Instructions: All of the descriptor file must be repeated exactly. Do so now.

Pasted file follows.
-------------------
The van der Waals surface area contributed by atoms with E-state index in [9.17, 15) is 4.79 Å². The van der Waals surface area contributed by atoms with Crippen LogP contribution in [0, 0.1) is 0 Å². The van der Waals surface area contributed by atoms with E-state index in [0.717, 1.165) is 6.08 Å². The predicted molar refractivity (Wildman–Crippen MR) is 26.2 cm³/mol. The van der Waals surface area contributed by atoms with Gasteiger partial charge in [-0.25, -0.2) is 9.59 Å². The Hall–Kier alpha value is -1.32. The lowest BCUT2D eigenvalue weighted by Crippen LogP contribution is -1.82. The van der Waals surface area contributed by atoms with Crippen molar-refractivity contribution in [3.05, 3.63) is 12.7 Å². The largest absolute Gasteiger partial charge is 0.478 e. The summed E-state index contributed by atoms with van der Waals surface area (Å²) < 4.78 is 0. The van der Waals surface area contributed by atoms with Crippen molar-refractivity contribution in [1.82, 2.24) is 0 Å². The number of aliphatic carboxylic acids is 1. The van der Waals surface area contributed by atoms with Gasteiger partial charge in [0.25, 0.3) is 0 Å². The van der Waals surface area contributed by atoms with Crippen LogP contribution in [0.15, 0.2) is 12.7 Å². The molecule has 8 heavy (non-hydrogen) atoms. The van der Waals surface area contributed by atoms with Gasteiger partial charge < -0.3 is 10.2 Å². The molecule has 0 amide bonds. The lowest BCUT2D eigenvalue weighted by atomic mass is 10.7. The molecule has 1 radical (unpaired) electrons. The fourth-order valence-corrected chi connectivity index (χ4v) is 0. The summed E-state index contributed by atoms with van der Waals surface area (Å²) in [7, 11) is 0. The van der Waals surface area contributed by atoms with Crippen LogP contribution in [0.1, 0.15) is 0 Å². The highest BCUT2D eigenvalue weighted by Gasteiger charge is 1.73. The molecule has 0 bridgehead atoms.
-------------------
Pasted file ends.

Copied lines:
The van der Waals surface area contributed by atoms with E-state index in [9.17, 15) is 4.79 Å². The van der Waals surface area contributed by atoms with Crippen LogP contribution in [0, 0.1) is 0 Å². The van der Waals surface area contributed by atoms with E-state index in [0.717, 1.165) is 6.08 Å². The predicted molar refractivity (Wildman–Crippen MR) is 26.2 cm³/mol. The van der Waals surface area contributed by atoms with Gasteiger partial charge in [-0.25, -0.2) is 9.59 Å². The Hall–Kier alpha value is -1.32. The lowest BCUT2D eigenvalue weighted by Crippen LogP contribution is -1.82. The van der Waals surface area contributed by atoms with Crippen molar-refractivity contribution in [3.05, 3.63) is 12.7 Å². The largest absolute Gasteiger partial charge is 0.478 e. The summed E-state index contributed by atoms with van der Waals surface area (Å²) < 4.78 is 0. The van der Waals surface area contributed by atoms with Crippen molar-refractivity contribution in [1.82, 2.24) is 0 Å². The number of aliphatic carboxylic acids is 1. The van der Waals surface area contributed by atoms with Gasteiger partial charge in [0.25, 0.3) is 0 Å². The van der Waals surface area contributed by atoms with Crippen LogP contribution in [0.15, 0.2) is 12.7 Å². The molecule has 8 heavy (non-hydrogen) atoms. The van der Waals surface area contributed by atoms with Gasteiger partial charge < -0.3 is 10.2 Å². The molecule has 0 amide bonds. The lowest BCUT2D eigenvalue weighted by atomic mass is 10.7. The molecule has 1 radical (unpaired) electrons. The fourth-order valence-corrected chi connectivity index (χ4v) is 0. The summed E-state index contributed by atoms with van der Waals surface area (Å²) in [7, 11) is 0. The van der Waals surface area contributed by atoms with Crippen LogP contribution in [0.1, 0.15) is 0 Å². The highest BCUT2D eigenvalue weighted by Gasteiger charge is 1.73. The molecule has 0 bridgehead atoms.